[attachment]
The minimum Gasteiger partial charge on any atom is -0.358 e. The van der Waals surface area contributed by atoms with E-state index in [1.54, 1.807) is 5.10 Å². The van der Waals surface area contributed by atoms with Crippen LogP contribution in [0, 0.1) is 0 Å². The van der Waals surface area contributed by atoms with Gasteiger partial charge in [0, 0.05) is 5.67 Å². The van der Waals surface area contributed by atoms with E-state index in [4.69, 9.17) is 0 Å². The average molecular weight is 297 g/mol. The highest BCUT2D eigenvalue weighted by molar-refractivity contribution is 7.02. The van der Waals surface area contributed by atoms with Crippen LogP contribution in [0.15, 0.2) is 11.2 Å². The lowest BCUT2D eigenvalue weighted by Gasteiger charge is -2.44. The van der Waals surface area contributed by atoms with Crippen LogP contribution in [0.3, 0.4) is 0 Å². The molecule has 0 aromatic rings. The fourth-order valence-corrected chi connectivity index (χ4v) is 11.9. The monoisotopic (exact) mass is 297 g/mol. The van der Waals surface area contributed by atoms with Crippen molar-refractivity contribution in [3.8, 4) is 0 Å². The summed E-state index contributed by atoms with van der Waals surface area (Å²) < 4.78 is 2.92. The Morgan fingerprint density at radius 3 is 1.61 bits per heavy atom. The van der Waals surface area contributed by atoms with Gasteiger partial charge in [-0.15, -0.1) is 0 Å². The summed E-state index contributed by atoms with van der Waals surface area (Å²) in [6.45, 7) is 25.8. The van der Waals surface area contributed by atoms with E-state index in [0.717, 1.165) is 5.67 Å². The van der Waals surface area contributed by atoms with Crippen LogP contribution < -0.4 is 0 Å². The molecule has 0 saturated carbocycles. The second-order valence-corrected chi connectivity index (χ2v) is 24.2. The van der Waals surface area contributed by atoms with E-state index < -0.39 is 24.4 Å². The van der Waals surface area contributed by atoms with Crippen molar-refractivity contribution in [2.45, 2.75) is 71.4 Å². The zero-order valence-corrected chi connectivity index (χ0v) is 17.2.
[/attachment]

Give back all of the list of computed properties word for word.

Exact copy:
The minimum Gasteiger partial charge on any atom is -0.358 e. The van der Waals surface area contributed by atoms with E-state index in [1.54, 1.807) is 5.10 Å². The van der Waals surface area contributed by atoms with Crippen LogP contribution in [0, 0.1) is 0 Å². The van der Waals surface area contributed by atoms with Gasteiger partial charge in [0, 0.05) is 5.67 Å². The van der Waals surface area contributed by atoms with E-state index in [4.69, 9.17) is 0 Å². The average molecular weight is 297 g/mol. The highest BCUT2D eigenvalue weighted by molar-refractivity contribution is 7.02. The van der Waals surface area contributed by atoms with Crippen LogP contribution in [0.15, 0.2) is 11.2 Å². The lowest BCUT2D eigenvalue weighted by Gasteiger charge is -2.44. The van der Waals surface area contributed by atoms with Crippen LogP contribution in [0.3, 0.4) is 0 Å². The molecule has 0 aromatic rings. The fourth-order valence-corrected chi connectivity index (χ4v) is 11.9. The monoisotopic (exact) mass is 297 g/mol. The van der Waals surface area contributed by atoms with Crippen molar-refractivity contribution in [3.8, 4) is 0 Å². The summed E-state index contributed by atoms with van der Waals surface area (Å²) < 4.78 is 2.92. The Morgan fingerprint density at radius 3 is 1.61 bits per heavy atom. The van der Waals surface area contributed by atoms with Gasteiger partial charge in [-0.15, -0.1) is 0 Å². The summed E-state index contributed by atoms with van der Waals surface area (Å²) in [6.45, 7) is 25.8. The van der Waals surface area contributed by atoms with E-state index in [0.717, 1.165) is 5.67 Å². The van der Waals surface area contributed by atoms with Crippen LogP contribution < -0.4 is 0 Å². The molecule has 0 saturated carbocycles. The second-order valence-corrected chi connectivity index (χ2v) is 24.2. The van der Waals surface area contributed by atoms with E-state index < -0.39 is 24.4 Å². The van der Waals surface area contributed by atoms with Crippen molar-refractivity contribution in [2.45, 2.75) is 71.4 Å². The zero-order valence-corrected chi connectivity index (χ0v) is 17.2.